Past Reviews

Regional Reviews: San Francisco

A Comical Approach to Ira Levin's Deathtrap

Also see Richard's review of Family Butchers, Crucifixion and Little Women - The Musical

The Willows Theatre Company is presenting a community theatre favorite, Ira Levin's Deathtrap. I think every regional or semi-professional theatre has presented this mystery thriller. I first saw the show at the Magic Box Theatre during the winter of 1978 with John Wood, Victor Garber, Marian Seldes and Marian Winters playing Helga Tendorp. The critics were not kind to the suspenseful story, with the New York Daily News calling it "trash" and the New York Times saying the play "doesn't seem to know where to go." The Times went further when the mystery reached its 1000th performance by saying "Marian Seldes has died a thousand deaths."

Ira Levin's audiences did not seem to care what the critics said about the play since it became the longest running mystery thriller on the Broadway stage with an amazing 1809 performances. It is also the fifth longest running non-musical play in Broadway history. The major backer of the play was the notorious Dr. Claus von Bulow who was later accused of attempting to murder his wife. The fact that the wife died of a stoke was basically the same way the stage wife dies.

I have seen several productions over the years and the surprises are no longer there. The film version starring Michael Caine and Christopher Reeve was one of the first films in mainstream cinema where two men kissed. However, Director Richard Elliott has wisely made this into a comedy and the material is played for laughs. The homosexual part seems less obvious in this production. He also has given the juicy roles to two very good actors, Stephen Klum and Cassidy Brown, who have great chemistry together

Deathtrap is about washed-up playwright Sidney Bruhl (Stephen Klum), who receives a copy of a brilliant new work by his seminar student Clifford (Cassidy Brown) who needs advice on the script. Sidney reads the play and says "a gifted director couldn't even hurt it". Sidney invites the young man to his farm type home near Westport, Connecticut, to discuss the play. Bruhl jokes to his wife that he could easily kill the student and claim the play as his own. The Bruhls are financially strapped and it would be clear sailing for both of them with the box office returns of the play called Deathtrap. Myra Bruhl (Sandra Jardin) has a heart condition that is brought out very cleverly during the first act. Once Clifford enters the house, it is clear that things are not what they seem. Helga ten Dorp (Amy L. Washburn), a nosey psychic from next door, and Porter Milgrim (Jeff Bredt), Sidney's observant attorney, can only speculate where the line between truth and deception lies.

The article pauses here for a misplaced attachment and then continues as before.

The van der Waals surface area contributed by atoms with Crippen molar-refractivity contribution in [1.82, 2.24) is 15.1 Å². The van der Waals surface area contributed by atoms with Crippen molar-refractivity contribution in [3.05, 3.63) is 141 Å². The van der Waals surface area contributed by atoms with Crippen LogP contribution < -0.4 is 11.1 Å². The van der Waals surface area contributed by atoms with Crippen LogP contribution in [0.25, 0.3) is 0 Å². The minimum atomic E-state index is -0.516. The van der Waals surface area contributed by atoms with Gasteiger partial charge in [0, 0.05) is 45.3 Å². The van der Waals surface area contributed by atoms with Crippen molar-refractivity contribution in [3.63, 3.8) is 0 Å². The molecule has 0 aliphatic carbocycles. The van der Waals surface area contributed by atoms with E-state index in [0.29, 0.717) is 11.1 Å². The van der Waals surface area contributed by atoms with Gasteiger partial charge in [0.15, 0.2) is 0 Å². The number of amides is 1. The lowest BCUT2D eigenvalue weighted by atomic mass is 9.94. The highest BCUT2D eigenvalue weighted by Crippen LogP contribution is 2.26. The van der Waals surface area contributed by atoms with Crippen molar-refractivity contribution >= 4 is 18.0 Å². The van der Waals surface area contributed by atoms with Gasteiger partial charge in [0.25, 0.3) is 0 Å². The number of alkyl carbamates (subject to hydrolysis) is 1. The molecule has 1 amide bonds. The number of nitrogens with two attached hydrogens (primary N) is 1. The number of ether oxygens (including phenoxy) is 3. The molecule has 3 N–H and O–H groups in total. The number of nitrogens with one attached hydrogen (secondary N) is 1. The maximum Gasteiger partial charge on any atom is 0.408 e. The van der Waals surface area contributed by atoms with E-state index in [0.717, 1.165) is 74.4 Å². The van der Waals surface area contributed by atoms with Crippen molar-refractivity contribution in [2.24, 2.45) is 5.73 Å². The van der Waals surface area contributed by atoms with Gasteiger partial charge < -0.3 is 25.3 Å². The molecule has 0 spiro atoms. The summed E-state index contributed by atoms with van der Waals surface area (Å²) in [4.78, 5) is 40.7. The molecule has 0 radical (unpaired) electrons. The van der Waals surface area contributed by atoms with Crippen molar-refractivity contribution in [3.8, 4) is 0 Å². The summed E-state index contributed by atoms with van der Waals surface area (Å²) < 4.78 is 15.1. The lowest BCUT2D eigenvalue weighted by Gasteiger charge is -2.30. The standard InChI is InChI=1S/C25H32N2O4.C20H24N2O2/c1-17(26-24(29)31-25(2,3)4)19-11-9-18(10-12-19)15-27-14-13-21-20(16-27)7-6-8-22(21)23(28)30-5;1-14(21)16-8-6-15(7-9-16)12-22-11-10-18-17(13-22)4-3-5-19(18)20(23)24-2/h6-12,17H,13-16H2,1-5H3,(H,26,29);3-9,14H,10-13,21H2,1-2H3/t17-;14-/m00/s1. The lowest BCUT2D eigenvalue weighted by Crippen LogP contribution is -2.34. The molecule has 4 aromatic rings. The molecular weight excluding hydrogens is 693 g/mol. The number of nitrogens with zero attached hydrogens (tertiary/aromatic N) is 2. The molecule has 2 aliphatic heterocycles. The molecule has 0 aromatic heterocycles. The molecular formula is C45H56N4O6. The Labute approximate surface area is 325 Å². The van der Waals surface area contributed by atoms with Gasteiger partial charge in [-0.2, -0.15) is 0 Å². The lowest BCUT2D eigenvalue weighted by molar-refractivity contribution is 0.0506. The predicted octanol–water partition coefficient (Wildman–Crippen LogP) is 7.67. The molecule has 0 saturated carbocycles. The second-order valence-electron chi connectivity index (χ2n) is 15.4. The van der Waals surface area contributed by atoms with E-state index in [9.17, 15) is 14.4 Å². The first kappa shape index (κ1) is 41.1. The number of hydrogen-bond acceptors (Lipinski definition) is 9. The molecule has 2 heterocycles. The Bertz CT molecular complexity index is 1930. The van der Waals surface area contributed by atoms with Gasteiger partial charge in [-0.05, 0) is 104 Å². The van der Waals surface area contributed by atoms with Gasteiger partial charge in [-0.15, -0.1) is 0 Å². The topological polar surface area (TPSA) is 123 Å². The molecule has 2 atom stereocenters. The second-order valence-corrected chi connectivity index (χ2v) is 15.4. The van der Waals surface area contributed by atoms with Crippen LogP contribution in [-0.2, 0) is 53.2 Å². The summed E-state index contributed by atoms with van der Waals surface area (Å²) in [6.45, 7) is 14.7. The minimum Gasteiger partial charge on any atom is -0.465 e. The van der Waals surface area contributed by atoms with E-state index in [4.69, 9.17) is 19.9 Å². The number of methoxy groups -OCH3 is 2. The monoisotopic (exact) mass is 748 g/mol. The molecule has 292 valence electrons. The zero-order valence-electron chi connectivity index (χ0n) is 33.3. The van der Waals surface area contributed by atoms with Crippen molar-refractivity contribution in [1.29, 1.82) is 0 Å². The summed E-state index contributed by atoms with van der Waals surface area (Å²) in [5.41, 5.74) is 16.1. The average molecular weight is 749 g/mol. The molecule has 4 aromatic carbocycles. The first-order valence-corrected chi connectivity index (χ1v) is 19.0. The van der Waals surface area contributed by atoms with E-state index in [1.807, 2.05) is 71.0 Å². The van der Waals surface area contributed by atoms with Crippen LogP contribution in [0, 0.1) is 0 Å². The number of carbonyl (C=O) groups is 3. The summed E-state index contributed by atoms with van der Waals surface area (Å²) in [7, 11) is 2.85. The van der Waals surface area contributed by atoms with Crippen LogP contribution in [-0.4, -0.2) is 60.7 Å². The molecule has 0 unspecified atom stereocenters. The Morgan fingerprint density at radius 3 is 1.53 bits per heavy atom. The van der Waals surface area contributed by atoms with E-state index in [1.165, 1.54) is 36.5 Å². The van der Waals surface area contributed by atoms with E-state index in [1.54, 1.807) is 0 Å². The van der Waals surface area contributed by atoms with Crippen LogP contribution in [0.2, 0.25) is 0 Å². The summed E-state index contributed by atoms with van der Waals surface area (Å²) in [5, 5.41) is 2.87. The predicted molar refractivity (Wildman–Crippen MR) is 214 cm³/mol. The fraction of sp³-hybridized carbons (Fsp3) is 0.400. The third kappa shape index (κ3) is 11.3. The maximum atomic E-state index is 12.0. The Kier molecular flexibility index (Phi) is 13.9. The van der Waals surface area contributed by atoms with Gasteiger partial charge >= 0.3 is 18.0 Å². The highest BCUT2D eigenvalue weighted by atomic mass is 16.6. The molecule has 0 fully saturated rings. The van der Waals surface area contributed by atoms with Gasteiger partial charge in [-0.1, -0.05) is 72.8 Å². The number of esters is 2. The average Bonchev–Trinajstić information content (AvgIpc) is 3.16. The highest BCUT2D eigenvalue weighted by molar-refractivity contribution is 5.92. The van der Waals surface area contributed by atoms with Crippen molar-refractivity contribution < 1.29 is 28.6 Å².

Deathtrap contains some very good dialogue about writers, directors, critics and other people associated with theatrical production. There are clever lines such as Sidney saying "Nothing recedes like success." Jealousy and greed materialize in the second act with many plot twists plus a lot of humor.

Richard Elliott has assembled a good cast. His direction is sharp and very clear in the telling of this story. Stephen Klum (Daddy Warbucks in Annie and many Shakespearian plays) is excellent with his wisecracking remarks. Cassidy Brown (Meyerhold in Death of Meyerhold and many Willows productions) holds his own against the more urbane Sidney. Sandra Jardin (The Knight of the Burning Pestle at Marin Shakespeare) gives a satisfying performance as Sidney's wife, though she does not seem very frail for a woman with heart disease.

Amy L. Washburn (Night of the Hunter and Annie) is a real hoot with her German accent, announcing her premonitions of the evil within the house. It's a great over-the-top performance. Jeff Bredt (founding member of Teatro La Quindicina), who bears a striking resemblance to ex-President Clinton, nicely rounds out the cast as the stuffy but observant lawyer Porter Milgrim.

Tom Bendon has designed a wonderful detailed set, all beams and bare redwood, of a house designed from a barn that is so prevalent in the Connecticut area. The room has daggers, swords, Broadway posters and assorted bric a brac to make it very livable. It is basically the same set as the New York production in the '70s.

Deathtrap played at the Willows Theatre in the Willows Shopping Center on Diamond St in Concord through October 23rd. Their Christmas presentation will be Olivier! which opens on November 7 and runs through December 31.

Cheers - and be sure to Check the lineup of great shows this season in the San Francisco area

- Richard Connema

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